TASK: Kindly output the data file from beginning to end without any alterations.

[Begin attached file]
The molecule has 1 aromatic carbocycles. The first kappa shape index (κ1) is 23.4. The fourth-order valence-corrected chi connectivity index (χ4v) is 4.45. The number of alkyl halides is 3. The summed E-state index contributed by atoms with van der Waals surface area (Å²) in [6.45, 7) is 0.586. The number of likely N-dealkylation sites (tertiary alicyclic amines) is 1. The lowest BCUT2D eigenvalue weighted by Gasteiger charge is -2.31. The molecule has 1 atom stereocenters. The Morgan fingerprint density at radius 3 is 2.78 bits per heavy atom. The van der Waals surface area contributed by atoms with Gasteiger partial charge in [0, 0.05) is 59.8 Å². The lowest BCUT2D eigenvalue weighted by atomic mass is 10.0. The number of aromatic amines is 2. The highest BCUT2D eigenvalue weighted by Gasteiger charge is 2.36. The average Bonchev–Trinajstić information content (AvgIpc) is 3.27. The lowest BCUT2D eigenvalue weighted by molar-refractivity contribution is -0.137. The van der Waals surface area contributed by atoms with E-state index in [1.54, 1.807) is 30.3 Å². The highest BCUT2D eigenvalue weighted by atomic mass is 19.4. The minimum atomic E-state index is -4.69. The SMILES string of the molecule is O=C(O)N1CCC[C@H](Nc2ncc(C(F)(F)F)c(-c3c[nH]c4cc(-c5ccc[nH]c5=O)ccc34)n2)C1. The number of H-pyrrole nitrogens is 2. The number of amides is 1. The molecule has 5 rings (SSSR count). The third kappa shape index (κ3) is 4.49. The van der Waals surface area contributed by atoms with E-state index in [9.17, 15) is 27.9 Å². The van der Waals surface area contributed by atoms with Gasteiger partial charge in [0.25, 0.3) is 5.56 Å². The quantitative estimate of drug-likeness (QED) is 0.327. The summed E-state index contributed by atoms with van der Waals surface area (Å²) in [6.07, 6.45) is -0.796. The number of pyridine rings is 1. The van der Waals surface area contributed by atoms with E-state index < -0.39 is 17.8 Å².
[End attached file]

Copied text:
The molecule has 1 aromatic carbocycles. The first kappa shape index (κ1) is 23.4. The fourth-order valence-corrected chi connectivity index (χ4v) is 4.45. The number of alkyl halides is 3. The summed E-state index contributed by atoms with van der Waals surface area (Å²) in [6.45, 7) is 0.586. The number of likely N-dealkylation sites (tertiary alicyclic amines) is 1. The lowest BCUT2D eigenvalue weighted by Gasteiger charge is -2.31. The molecule has 1 atom stereocenters. The Morgan fingerprint density at radius 3 is 2.78 bits per heavy atom. The van der Waals surface area contributed by atoms with Gasteiger partial charge in [0, 0.05) is 59.8 Å². The lowest BCUT2D eigenvalue weighted by atomic mass is 10.0. The number of aromatic amines is 2. The highest BCUT2D eigenvalue weighted by Gasteiger charge is 2.36. The average Bonchev–Trinajstić information content (AvgIpc) is 3.27. The lowest BCUT2D eigenvalue weighted by molar-refractivity contribution is -0.137. The van der Waals surface area contributed by atoms with E-state index in [1.54, 1.807) is 30.3 Å². The highest BCUT2D eigenvalue weighted by atomic mass is 19.4. The minimum atomic E-state index is -4.69. The SMILES string of the molecule is O=C(O)N1CCC[C@H](Nc2ncc(C(F)(F)F)c(-c3c[nH]c4cc(-c5ccc[nH]c5=O)ccc34)n2)C1. The number of H-pyrrole nitrogens is 2. The number of amides is 1. The molecule has 5 rings (SSSR count). The third kappa shape index (κ3) is 4.49. The van der Waals surface area contributed by atoms with E-state index in [9.17, 15) is 27.9 Å². The van der Waals surface area contributed by atoms with Gasteiger partial charge in [0.25, 0.3) is 5.56 Å². The quantitative estimate of drug-likeness (QED) is 0.327. The summed E-state index contributed by atoms with van der Waals surface area (Å²) in [6.07, 6.45) is -0.796. The number of pyridine rings is 1. The van der Waals surface area contributed by atoms with E-state index < -0.39 is 17.8 Å².